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What was especially satisfying was the way extended instrumental sequences, from the latter stages of the overture to the great twenty four minute final dénouement -- were constructed with thoughtfulness and insight, the orchestra revealing, both individually and en masse, a beguiling range of dynamics and gradations, from a subtle undertone to a blazing fortissimo climax.

'Armonico's production will be fast-moving, pacy, sexy and funny. It will be a great, great night at the theatre', says director Michael McCaffery. And Mozart and Da Ponte do indeed constitute a great night at the theatre; but possibly not this (purportedly) 1950s, Gosford Park/Upstairs-Downstairs staging. Such a claim would require a finer observation and period sense; this production came near, in places, to plodding.

Katie Bird as the Countess
Katie Bird as the Countess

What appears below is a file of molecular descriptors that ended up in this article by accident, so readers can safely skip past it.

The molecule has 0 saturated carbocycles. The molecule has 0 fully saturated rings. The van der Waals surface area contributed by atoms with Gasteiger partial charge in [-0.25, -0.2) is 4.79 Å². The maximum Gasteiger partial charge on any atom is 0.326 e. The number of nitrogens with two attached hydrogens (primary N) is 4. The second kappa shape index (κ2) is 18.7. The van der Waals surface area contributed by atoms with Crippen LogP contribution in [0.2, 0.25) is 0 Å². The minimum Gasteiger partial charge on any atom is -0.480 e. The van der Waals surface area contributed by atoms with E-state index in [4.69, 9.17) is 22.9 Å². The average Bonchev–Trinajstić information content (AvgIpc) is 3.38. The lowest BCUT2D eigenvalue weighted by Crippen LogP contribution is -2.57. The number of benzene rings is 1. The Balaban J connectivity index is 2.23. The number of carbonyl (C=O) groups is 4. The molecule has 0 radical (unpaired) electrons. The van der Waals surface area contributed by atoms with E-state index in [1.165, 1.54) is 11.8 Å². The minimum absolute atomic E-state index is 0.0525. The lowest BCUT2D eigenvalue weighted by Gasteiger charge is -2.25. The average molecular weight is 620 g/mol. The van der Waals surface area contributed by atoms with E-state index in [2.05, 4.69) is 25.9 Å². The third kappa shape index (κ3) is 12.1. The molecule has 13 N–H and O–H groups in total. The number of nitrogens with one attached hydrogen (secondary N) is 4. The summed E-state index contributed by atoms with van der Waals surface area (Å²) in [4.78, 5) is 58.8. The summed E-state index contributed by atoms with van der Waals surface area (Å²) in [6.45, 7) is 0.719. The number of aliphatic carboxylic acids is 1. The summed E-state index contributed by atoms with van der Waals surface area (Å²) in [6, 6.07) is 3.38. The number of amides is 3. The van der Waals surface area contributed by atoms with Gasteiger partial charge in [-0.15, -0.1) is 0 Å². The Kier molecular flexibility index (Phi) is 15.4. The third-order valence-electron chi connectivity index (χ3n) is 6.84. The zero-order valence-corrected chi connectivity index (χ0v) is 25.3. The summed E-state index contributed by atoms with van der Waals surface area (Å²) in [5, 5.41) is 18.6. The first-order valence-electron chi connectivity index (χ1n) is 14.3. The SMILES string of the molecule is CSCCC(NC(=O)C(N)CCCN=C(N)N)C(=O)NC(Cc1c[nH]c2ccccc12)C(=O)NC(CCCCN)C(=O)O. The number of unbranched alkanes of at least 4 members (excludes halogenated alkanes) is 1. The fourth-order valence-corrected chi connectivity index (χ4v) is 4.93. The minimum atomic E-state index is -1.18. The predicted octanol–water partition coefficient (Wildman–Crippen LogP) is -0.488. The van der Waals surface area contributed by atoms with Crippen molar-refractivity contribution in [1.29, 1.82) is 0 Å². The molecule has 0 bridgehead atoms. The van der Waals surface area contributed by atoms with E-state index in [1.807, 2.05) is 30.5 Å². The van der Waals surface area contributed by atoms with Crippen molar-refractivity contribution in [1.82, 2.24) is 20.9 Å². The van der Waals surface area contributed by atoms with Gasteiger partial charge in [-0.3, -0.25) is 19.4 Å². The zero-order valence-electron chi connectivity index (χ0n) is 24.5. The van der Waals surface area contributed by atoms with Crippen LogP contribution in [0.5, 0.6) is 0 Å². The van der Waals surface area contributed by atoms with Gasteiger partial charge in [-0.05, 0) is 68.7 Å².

Not so the voices. The best numbers included both the Countess's arias (Katie Bird, delightfully attired and a lovely voice with a beauty all its own and an attractive consistency to the vibrato); the Count's great vengeance monologue at the start of Act III (Simon Thorpe: this was one of the most compelling bits of Michael McCaffery's variable staging, with Almaviva dining alone, invoking shades of Don Giovanni both visually and musically); and Susanna's touching solo in the finale (the beautifully clear Joanna Boag: her Susanna-Almaviva duet with Thorpe was arguably the best-balanced ensemble of the evening: almost like listening to one voice at two pitches).

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Copyright © 29 January 2008 Roderic Dunnett, Coventry UK


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